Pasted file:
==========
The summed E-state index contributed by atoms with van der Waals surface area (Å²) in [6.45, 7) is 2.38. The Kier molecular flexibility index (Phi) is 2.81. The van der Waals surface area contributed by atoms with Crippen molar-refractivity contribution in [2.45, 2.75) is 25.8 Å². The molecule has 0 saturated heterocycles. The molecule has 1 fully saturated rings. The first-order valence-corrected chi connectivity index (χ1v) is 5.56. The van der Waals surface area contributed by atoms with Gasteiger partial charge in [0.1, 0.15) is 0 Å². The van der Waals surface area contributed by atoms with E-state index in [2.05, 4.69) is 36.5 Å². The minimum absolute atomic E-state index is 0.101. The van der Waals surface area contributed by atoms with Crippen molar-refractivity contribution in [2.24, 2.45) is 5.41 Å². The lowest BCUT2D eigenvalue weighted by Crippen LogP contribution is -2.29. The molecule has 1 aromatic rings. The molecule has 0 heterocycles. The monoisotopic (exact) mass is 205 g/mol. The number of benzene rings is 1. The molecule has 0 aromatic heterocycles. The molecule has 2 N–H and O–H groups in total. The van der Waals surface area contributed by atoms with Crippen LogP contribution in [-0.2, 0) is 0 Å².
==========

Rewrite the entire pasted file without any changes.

The summed E-state index contributed by atoms with van der Waals surface area (Å²) in [6.45, 7) is 2.38. The Kier molecular flexibility index (Phi) is 2.81. The van der Waals surface area contributed by atoms with Crippen molar-refractivity contribution in [2.45, 2.75) is 25.8 Å². The molecule has 0 saturated heterocycles. The molecule has 1 fully saturated rings. The first-order valence-corrected chi connectivity index (χ1v) is 5.56. The van der Waals surface area contributed by atoms with Gasteiger partial charge in [0.1, 0.15) is 0 Å². The van der Waals surface area contributed by atoms with E-state index in [2.05, 4.69) is 36.5 Å². The minimum absolute atomic E-state index is 0.101. The van der Waals surface area contributed by atoms with Crippen molar-refractivity contribution in [2.24, 2.45) is 5.41 Å². The lowest BCUT2D eigenvalue weighted by Crippen LogP contribution is -2.29. The molecule has 1 aromatic rings. The molecule has 0 heterocycles. The monoisotopic (exact) mass is 205 g/mol. The number of benzene rings is 1. The molecule has 0 aromatic heterocycles. The molecule has 2 N–H and O–H groups in total. The van der Waals surface area contributed by atoms with Crippen LogP contribution in [-0.2, 0) is 0 Å².